top of page

Common Problems That Restaurants Face #1

Do you have some of these common restaurant problems?

The food industry is a high-risk business proposition. You’ve got a lofty level of competition and a lot of details to perfect. According to an often quoted study, 60% of businesses fail in the first year. How do you ensure your restaurant’s success?

Restaurants face many common problems in their daily business. You can increase your chance of success by understanding these common problems and developing strategies to combat these issues.

Talking about all the problems is a lengthy matter. So we have initiated a series of blogs to talk about some of them each time. This is the first blog of this series.

Common Problem #1: The Menu

One of the most common problems restaurant owners face is the menu. A good menu is a balancing act. Do you have too many or too few menu items? Are your dishes priced appropriately? Does your menu have a coherent theme?

Keep your menu size in check. Instead of offering a five-page menu, consider offering a smaller number of dishes and doing them really well. People need to know what your restaurant is about – keep your menu aligned with your restaurant’s unique proposition.

Lacking focus, large menus take longer to order from. They also require more ingredients. The more items on your menu, the more ingredients you have to buy.

A too-large menu means longer ticket times. When you have too many different dishes cooking at the same time and not enough of the same items in the same pans, you’ll spend more time producing orders. Each table takes longer to serve, and you’ll turn them over at a slower rate.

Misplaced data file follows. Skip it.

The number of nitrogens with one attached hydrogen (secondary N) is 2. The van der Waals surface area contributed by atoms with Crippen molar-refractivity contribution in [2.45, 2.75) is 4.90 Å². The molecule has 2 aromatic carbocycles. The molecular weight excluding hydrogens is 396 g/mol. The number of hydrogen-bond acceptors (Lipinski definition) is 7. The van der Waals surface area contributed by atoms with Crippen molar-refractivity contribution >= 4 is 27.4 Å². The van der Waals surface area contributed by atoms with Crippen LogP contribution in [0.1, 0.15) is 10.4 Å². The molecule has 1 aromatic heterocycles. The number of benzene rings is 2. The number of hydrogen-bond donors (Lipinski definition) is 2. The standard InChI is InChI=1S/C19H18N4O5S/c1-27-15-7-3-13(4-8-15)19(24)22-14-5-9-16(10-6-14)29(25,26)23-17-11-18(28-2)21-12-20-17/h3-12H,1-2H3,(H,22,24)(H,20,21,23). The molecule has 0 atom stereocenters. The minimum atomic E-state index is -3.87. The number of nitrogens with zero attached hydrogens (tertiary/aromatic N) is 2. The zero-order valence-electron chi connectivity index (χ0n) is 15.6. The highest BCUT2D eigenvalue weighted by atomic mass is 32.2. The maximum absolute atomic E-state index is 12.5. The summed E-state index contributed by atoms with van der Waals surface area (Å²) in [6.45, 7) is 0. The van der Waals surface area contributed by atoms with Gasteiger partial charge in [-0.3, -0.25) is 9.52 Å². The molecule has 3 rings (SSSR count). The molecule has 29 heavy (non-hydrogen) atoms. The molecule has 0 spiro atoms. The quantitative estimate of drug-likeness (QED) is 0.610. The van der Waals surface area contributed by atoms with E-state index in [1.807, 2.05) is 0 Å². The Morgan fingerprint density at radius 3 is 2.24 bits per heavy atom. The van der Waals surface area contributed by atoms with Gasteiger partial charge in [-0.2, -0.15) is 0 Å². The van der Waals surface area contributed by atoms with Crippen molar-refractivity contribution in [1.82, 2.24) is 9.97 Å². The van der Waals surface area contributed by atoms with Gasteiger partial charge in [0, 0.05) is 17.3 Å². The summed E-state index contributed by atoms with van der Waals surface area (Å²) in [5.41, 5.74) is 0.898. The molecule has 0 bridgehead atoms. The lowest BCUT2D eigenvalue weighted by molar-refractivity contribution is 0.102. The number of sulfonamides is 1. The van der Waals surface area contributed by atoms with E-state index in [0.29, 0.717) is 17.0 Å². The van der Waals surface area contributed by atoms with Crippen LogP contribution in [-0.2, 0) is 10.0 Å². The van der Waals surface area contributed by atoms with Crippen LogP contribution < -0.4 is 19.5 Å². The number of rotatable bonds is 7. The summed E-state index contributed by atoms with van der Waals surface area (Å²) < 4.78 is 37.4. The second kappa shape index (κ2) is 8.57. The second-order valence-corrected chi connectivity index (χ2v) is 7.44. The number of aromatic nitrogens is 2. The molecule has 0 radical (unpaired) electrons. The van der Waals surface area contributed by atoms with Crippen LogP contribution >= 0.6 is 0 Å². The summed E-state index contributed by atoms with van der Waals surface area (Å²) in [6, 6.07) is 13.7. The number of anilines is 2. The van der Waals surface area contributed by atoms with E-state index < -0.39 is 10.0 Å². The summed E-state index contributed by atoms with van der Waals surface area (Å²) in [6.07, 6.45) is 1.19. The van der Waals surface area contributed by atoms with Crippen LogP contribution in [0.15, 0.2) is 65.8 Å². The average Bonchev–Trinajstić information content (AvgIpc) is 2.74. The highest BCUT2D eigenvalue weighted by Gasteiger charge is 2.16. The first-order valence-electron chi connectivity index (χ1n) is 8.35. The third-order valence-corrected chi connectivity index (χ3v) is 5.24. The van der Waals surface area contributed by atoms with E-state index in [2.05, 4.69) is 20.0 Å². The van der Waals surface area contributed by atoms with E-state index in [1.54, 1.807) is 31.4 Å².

Concentrate on the layout of your menu. Is it easily readable? Here are some tips for your restaurant menu:

  • Group your most profitable items together.

  • Don’t use dollar signs.

  • Let your menu be a tour guide. This can be accomplished through photos and/or creative text. Consider hiring a copywriter to craft a compelling menu.

  • Keep your menus clean – no grease and no food or water stains. Get rid of worn or torn menus.

  • Update your menu and prices at least once a year.

  • Build your menu around popular items.

  • Make sure your staff is thoroughly trained and has memorized the menu.

Don’t forget to put your menu on your website and make sure it is easily accessible from a mobile phone.

Travelers using their mobile phones are more likely to visit your restaurant if they can see at a quick glance what you are offering.

In the next blog, We will tackle one more problem.


Your online presence can increase your profits by driving visitors to your restaurant. Do you have a great website that highlights your restaurant? Is it user-friendly and enticing?

If not, or you’d like a website tune-up and refresh, contact us for your free website consultation. We’ll make sure your website works for your site visitors and is the centerpiece of your marketing.

bottom of page